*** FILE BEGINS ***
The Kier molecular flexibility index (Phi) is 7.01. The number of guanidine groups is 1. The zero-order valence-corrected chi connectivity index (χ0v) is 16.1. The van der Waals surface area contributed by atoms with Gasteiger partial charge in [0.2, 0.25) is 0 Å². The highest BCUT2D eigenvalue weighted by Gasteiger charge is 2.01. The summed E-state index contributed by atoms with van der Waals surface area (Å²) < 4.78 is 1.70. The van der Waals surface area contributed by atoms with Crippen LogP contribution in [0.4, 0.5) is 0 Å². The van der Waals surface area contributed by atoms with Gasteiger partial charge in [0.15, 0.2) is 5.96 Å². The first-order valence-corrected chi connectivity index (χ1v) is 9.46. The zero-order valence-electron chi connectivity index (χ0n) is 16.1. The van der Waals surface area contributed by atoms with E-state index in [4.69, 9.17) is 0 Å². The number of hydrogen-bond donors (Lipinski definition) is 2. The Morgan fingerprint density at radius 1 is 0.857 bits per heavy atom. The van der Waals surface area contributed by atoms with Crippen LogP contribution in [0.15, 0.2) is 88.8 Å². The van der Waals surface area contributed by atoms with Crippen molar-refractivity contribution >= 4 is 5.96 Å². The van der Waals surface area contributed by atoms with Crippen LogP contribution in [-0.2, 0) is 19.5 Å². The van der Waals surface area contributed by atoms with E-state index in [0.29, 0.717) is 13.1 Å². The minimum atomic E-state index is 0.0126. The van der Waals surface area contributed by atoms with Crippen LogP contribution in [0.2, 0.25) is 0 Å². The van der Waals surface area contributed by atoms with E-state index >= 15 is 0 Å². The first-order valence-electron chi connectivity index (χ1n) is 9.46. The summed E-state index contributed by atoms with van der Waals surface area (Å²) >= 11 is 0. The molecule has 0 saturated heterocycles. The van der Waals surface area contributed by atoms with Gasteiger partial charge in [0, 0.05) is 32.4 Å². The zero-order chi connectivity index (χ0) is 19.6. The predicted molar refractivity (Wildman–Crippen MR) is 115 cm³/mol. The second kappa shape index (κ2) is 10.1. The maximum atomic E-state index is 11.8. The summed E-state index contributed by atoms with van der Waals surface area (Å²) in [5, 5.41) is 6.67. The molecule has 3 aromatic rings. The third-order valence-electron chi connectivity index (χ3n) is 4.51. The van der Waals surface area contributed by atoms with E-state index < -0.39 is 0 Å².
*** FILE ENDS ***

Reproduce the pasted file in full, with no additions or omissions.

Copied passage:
The Kier molecular flexibility index (Phi) is 7.01. The number of guanidine groups is 1. The zero-order valence-corrected chi connectivity index (χ0v) is 16.1. The van der Waals surface area contributed by atoms with Gasteiger partial charge in [0.2, 0.25) is 0 Å². The highest BCUT2D eigenvalue weighted by Gasteiger charge is 2.01. The summed E-state index contributed by atoms with van der Waals surface area (Å²) < 4.78 is 1.70. The van der Waals surface area contributed by atoms with Crippen LogP contribution in [0.4, 0.5) is 0 Å². The van der Waals surface area contributed by atoms with Gasteiger partial charge in [0.15, 0.2) is 5.96 Å². The first-order valence-corrected chi connectivity index (χ1v) is 9.46. The zero-order valence-electron chi connectivity index (χ0n) is 16.1. The van der Waals surface area contributed by atoms with E-state index in [4.69, 9.17) is 0 Å². The number of hydrogen-bond donors (Lipinski definition) is 2. The Morgan fingerprint density at radius 1 is 0.857 bits per heavy atom. The van der Waals surface area contributed by atoms with Crippen LogP contribution in [0.15, 0.2) is 88.8 Å². The van der Waals surface area contributed by atoms with Crippen molar-refractivity contribution >= 4 is 5.96 Å². The van der Waals surface area contributed by atoms with Crippen LogP contribution in [-0.2, 0) is 19.5 Å². The van der Waals surface area contributed by atoms with E-state index in [0.29, 0.717) is 13.1 Å². The minimum atomic E-state index is 0.0126. The van der Waals surface area contributed by atoms with Crippen LogP contribution in [0.2, 0.25) is 0 Å². The van der Waals surface area contributed by atoms with E-state index >= 15 is 0 Å². The first-order valence-electron chi connectivity index (χ1n) is 9.46. The summed E-state index contributed by atoms with van der Waals surface area (Å²) >= 11 is 0. The molecule has 0 saturated heterocycles. The van der Waals surface area contributed by atoms with Gasteiger partial charge in [0, 0.05) is 32.4 Å². The zero-order chi connectivity index (χ0) is 19.6. The predicted molar refractivity (Wildman–Crippen MR) is 115 cm³/mol. The second kappa shape index (κ2) is 10.1. The maximum atomic E-state index is 11.8. The summed E-state index contributed by atoms with van der Waals surface area (Å²) in [5, 5.41) is 6.67. The molecule has 3 aromatic rings. The third-order valence-electron chi connectivity index (χ3n) is 4.51. The van der Waals surface area contributed by atoms with E-state index < -0.39 is 0 Å².